What's in a name? Plenty, if you're a sullen teenager being introduced to Istanbul's favourite sandwich, Balık ekmek, for the first time. "Balık ekmek. The literal translation is 'fish bread' or basically, a fish sandwich", my mum said, casually, as we took our place in a long, snaking queue selling the sandwiches at Kadıköy ferry port in Istanbul, Turkey. "Trust me, you're going to love it."
Hmm, call me crazy but 'fish sandwich' didn't exactly sound like it was going to be winning any culinary awards (or fans with a western palate). "That sounds disgusting," I scowled as we moved up the queue, my mouth already committing the ultimate act of betrayal by watering when the heavy scent of onions and spices wafted over us. "What is this sorcery?" I wondered as my mother ambitiously ordered not one but two sandwiches and I took my first bite under Turkish mother-level duress (it's significant).
There's no other way to describe what happened next except to say that describing balık ekmek as a generic 'fish sandwich' is not unlike calling Albert Einstein 'that scientist dude' or Alain Ducasse as 'a cook'.
Balık ekmek is a decent helping of chargrilled or pan-fried fish (usually whiting or sometimes mackerel), topped with a heap of onions, lettuce and parsley, and seasoned with plenty of herbs, spice, salt and — as always — a squeeze of lemon served in a thick hunk of bread. Sold by fishermen on the waterfronts of the Bosphorus, also known as the Strait of Istanbul, and the Golden Horn estuary since the mid-19th century, balık ekmek has been a staple in the Istanbullu diet ever since, even if the traditional methods are quietly disappearing.
If you don’t happen to live near the Bosphorus, then this sandwich is the closest you will get to the ridiculously moreish fish rolls sold along the banks of this mighty river.
You can’t beat a toastie – no matter what part of the world you’re from. Especially when it’s filled with truffle fava and crayfish! They’re a great way to use up whatever is floating around in your fridge and a great late night snack with a beer and a footy on the TV.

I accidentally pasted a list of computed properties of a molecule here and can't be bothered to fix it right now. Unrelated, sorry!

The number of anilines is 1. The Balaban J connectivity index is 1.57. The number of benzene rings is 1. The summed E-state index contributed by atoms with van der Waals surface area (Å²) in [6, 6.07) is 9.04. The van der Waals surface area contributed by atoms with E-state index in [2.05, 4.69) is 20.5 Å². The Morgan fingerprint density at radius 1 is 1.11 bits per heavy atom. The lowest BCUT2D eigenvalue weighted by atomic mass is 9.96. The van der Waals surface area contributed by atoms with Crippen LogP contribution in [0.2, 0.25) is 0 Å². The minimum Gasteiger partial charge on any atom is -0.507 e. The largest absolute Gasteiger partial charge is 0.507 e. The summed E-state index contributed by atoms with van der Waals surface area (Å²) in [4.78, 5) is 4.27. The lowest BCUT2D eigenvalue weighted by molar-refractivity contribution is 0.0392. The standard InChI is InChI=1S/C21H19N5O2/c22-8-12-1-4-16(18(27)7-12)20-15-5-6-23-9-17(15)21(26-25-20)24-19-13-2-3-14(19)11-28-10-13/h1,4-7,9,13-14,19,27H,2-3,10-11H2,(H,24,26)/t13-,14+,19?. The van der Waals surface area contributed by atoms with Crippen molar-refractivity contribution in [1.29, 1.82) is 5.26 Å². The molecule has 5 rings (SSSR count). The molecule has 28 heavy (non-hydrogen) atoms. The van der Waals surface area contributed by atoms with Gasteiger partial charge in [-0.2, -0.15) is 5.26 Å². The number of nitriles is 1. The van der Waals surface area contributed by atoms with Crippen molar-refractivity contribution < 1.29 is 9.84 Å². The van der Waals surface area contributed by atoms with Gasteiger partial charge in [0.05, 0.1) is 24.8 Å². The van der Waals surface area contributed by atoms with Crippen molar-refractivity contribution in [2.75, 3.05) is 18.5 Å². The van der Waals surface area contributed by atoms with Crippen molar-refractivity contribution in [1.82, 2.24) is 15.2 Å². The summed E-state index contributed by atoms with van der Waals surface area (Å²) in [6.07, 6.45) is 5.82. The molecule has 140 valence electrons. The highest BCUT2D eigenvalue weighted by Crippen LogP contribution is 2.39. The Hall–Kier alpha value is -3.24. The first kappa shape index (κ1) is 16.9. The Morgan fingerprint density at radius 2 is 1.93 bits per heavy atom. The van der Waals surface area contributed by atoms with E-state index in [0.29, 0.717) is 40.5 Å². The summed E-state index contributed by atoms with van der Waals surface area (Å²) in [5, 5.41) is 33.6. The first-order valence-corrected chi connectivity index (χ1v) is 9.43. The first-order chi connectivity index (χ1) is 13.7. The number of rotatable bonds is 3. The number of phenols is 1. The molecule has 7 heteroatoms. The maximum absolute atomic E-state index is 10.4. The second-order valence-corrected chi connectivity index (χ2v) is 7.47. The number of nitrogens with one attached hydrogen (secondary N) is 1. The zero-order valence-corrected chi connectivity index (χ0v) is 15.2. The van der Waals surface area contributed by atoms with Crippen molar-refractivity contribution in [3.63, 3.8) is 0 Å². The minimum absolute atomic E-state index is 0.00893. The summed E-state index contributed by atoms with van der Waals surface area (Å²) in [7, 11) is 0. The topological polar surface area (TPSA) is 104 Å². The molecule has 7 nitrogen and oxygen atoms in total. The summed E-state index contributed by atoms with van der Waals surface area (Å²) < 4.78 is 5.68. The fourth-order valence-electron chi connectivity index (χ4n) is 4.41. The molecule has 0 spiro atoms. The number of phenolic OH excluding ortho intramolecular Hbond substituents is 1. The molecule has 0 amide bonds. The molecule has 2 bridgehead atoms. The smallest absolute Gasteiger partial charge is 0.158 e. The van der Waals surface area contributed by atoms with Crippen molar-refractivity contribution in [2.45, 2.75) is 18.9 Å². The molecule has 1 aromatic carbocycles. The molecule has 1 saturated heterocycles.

In my parents' time and certainly within my own teen years, the fish was always freshly caught from the Bosphorus. Whiting in their plentitude leapt from the sea straight to the charcoal makeshift grills that were set up on the decks of the fishermen's boats to sell directly to the public.
Over the last 25 years or so, a perfect storm of municipal regulations and environmental challenges (overfishing and environmental damage caused by urbanisation and coastal development, for example) has seen a huge shift in the way balık ekmek is served. The last of the traditional balık ekmek boats were shut down in 2019. These days, the fish isn't freshly caught from the Bosphorus but shipped, on ice, from Scandinavia, and sold at balık ekmek stalls which can be found near the entrance of each ferry port.
"Describing balık ekmek as a generic 'fish sandwich' is not unlike calling Albert Einstein 'that scientist dude' or Alain Ducasse as 'a cook'."
This isn't to say you can't still get a mouthwatering balık ekmek in the city of course, but you do need to be careful with how you approach the situation. I always recommend, for example, that travellers only get their balık ekmek from the vendor with the longest queue of locals, not tourists. It's been my experience that plenty of great ones can be found around the Kadıköy ferry terminal and that the best way to consume the sandwich is to sit nearby, so you can overlook the water and share it with your new million-odd seagull mates keen to break bread.
Chef-restauranteur Somer Sivrioğlu of Anason and Efendy restaurants, however, says those in search of the perfect balık ekmek should head to the fish market across from the old fishermen's boats in Istanbul's Eminonu district where the city's famous fish sandwiches are sold from carts in the street. "They use locally caught fish and cook them over charcoal," Sivrioğlu writes in his cookbook Anatolia, in which his version of the fish sandwich appears.
Heading to Istanbul might still be off the cards for now, but happily, Sydneysiders can still get their balık ekmek hit at Anason in Sydney's CBD, where Sivrioğlu makes his own version with a cured silver trevally, tarama and avruga caviar. Eaten overlooking the Barangaroo ferry terminal, you can almost pretend you're in Turkey and believe me, those seagulls are only ever moments away.
These stunning-looking boiled eggs are rolled in dill and served atop a hot mix of roasted capsicum, thin slices of basturma and Aleppo pepper for a good kick.
They say a sign of a good manti is how small they are and while these manti are bigger than the traditional dumplings, it’s my version and they’re delicious!